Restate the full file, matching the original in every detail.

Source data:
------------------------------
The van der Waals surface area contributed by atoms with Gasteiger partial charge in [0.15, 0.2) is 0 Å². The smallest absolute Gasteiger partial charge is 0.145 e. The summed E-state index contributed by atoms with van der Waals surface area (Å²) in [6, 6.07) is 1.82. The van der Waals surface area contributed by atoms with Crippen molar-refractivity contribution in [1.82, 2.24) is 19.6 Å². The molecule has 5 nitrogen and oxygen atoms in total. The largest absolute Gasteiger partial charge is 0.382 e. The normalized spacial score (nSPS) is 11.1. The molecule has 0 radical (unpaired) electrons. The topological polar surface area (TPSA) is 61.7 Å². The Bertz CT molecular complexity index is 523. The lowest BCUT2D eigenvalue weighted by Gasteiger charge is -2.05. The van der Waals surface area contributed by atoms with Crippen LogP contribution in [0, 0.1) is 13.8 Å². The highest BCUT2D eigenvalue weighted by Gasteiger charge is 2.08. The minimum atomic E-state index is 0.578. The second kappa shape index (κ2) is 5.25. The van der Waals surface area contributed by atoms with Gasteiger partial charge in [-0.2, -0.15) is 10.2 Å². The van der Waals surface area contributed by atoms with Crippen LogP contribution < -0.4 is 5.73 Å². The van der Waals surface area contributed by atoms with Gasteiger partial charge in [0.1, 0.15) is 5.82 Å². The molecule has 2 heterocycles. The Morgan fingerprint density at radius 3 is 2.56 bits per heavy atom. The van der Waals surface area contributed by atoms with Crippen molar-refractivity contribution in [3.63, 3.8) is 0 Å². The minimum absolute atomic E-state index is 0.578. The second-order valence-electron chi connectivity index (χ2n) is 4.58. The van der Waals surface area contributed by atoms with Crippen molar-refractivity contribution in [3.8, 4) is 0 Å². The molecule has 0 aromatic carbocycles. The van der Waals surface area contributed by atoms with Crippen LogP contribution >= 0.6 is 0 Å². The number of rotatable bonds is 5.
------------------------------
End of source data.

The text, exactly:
The van der Waals surface area contributed by atoms with Gasteiger partial charge in [0.15, 0.2) is 0 Å². The smallest absolute Gasteiger partial charge is 0.145 e. The summed E-state index contributed by atoms with van der Waals surface area (Å²) in [6, 6.07) is 1.82. The van der Waals surface area contributed by atoms with Crippen molar-refractivity contribution in [1.82, 2.24) is 19.6 Å². The molecule has 5 nitrogen and oxygen atoms in total. The largest absolute Gasteiger partial charge is 0.382 e. The normalized spacial score (nSPS) is 11.1. The molecule has 0 radical (unpaired) electrons. The topological polar surface area (TPSA) is 61.7 Å². The Bertz CT molecular complexity index is 523. The lowest BCUT2D eigenvalue weighted by Gasteiger charge is -2.05. The van der Waals surface area contributed by atoms with Crippen LogP contribution in [0, 0.1) is 13.8 Å². The highest BCUT2D eigenvalue weighted by Gasteiger charge is 2.08. The minimum atomic E-state index is 0.578. The second kappa shape index (κ2) is 5.25. The van der Waals surface area contributed by atoms with Gasteiger partial charge in [-0.2, -0.15) is 10.2 Å². The van der Waals surface area contributed by atoms with Crippen LogP contribution < -0.4 is 5.73 Å². The van der Waals surface area contributed by atoms with Gasteiger partial charge in [0.1, 0.15) is 5.82 Å². The molecule has 2 heterocycles. The Morgan fingerprint density at radius 3 is 2.56 bits per heavy atom. The van der Waals surface area contributed by atoms with Crippen molar-refractivity contribution in [3.63, 3.8) is 0 Å². The minimum absolute atomic E-state index is 0.578. The second-order valence-electron chi connectivity index (χ2n) is 4.58. The van der Waals surface area contributed by atoms with Crippen molar-refractivity contribution in [3.8, 4) is 0 Å². The molecule has 0 aromatic carbocycles. The van der Waals surface area contributed by atoms with Crippen LogP contribution >= 0.6 is 0 Å². The number of rotatable bonds is 5.